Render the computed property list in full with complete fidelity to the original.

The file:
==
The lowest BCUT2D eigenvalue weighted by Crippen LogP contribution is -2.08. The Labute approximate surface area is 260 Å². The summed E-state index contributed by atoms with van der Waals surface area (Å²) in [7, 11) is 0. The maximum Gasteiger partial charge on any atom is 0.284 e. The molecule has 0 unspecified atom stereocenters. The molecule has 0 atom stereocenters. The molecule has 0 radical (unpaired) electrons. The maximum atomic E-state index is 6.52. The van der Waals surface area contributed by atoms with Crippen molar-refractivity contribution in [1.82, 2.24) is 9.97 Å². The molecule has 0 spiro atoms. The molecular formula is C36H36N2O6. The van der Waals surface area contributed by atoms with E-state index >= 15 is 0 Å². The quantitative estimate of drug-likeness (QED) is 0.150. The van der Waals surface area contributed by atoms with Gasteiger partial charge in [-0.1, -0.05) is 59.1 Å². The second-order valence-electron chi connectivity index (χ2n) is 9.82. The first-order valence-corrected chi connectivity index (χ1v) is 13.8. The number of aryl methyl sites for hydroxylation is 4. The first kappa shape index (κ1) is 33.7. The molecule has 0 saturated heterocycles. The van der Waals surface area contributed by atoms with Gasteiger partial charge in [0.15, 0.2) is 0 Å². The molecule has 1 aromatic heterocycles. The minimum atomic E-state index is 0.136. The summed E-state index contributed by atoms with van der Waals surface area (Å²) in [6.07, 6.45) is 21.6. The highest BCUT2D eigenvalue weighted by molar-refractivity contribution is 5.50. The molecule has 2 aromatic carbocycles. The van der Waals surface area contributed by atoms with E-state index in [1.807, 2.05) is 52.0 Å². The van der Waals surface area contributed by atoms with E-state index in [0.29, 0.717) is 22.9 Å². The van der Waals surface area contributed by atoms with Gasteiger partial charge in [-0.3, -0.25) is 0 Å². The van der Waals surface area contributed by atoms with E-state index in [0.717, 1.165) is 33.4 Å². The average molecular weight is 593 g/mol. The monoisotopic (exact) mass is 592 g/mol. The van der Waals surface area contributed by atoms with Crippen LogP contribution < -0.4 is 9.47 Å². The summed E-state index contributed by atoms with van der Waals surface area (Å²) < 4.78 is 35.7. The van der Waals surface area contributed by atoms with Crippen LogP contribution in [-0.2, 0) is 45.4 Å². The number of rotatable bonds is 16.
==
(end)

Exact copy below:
The lowest BCUT2D eigenvalue weighted by Crippen LogP contribution is -2.08. The Labute approximate surface area is 260 Å². The summed E-state index contributed by atoms with van der Waals surface area (Å²) in [7, 11) is 0. The maximum Gasteiger partial charge on any atom is 0.284 e. The molecule has 0 unspecified atom stereocenters. The molecule has 0 atom stereocenters. The molecule has 0 radical (unpaired) electrons. The maximum atomic E-state index is 6.52. The van der Waals surface area contributed by atoms with Crippen molar-refractivity contribution in [1.82, 2.24) is 9.97 Å². The molecule has 0 spiro atoms. The molecular formula is C36H36N2O6. The van der Waals surface area contributed by atoms with E-state index >= 15 is 0 Å². The quantitative estimate of drug-likeness (QED) is 0.150. The van der Waals surface area contributed by atoms with Gasteiger partial charge in [-0.1, -0.05) is 59.1 Å². The second-order valence-electron chi connectivity index (χ2n) is 9.82. The first-order valence-corrected chi connectivity index (χ1v) is 13.8. The number of aryl methyl sites for hydroxylation is 4. The first kappa shape index (κ1) is 33.7. The molecule has 0 saturated heterocycles. The van der Waals surface area contributed by atoms with Gasteiger partial charge in [0.15, 0.2) is 0 Å². The molecule has 1 aromatic heterocycles. The minimum atomic E-state index is 0.136. The summed E-state index contributed by atoms with van der Waals surface area (Å²) in [6.07, 6.45) is 21.6. The highest BCUT2D eigenvalue weighted by molar-refractivity contribution is 5.50. The molecule has 2 aromatic carbocycles. The van der Waals surface area contributed by atoms with E-state index in [1.807, 2.05) is 52.0 Å². The van der Waals surface area contributed by atoms with E-state index in [0.29, 0.717) is 22.9 Å². The van der Waals surface area contributed by atoms with Gasteiger partial charge in [-0.3, -0.25) is 0 Å². The van der Waals surface area contributed by atoms with E-state index in [0.717, 1.165) is 33.4 Å². The average molecular weight is 593 g/mol. The monoisotopic (exact) mass is 592 g/mol. The van der Waals surface area contributed by atoms with Crippen LogP contribution < -0.4 is 9.47 Å². The summed E-state index contributed by atoms with van der Waals surface area (Å²) < 4.78 is 35.7. The van der Waals surface area contributed by atoms with Crippen LogP contribution in [-0.2, 0) is 45.4 Å². The number of rotatable bonds is 16.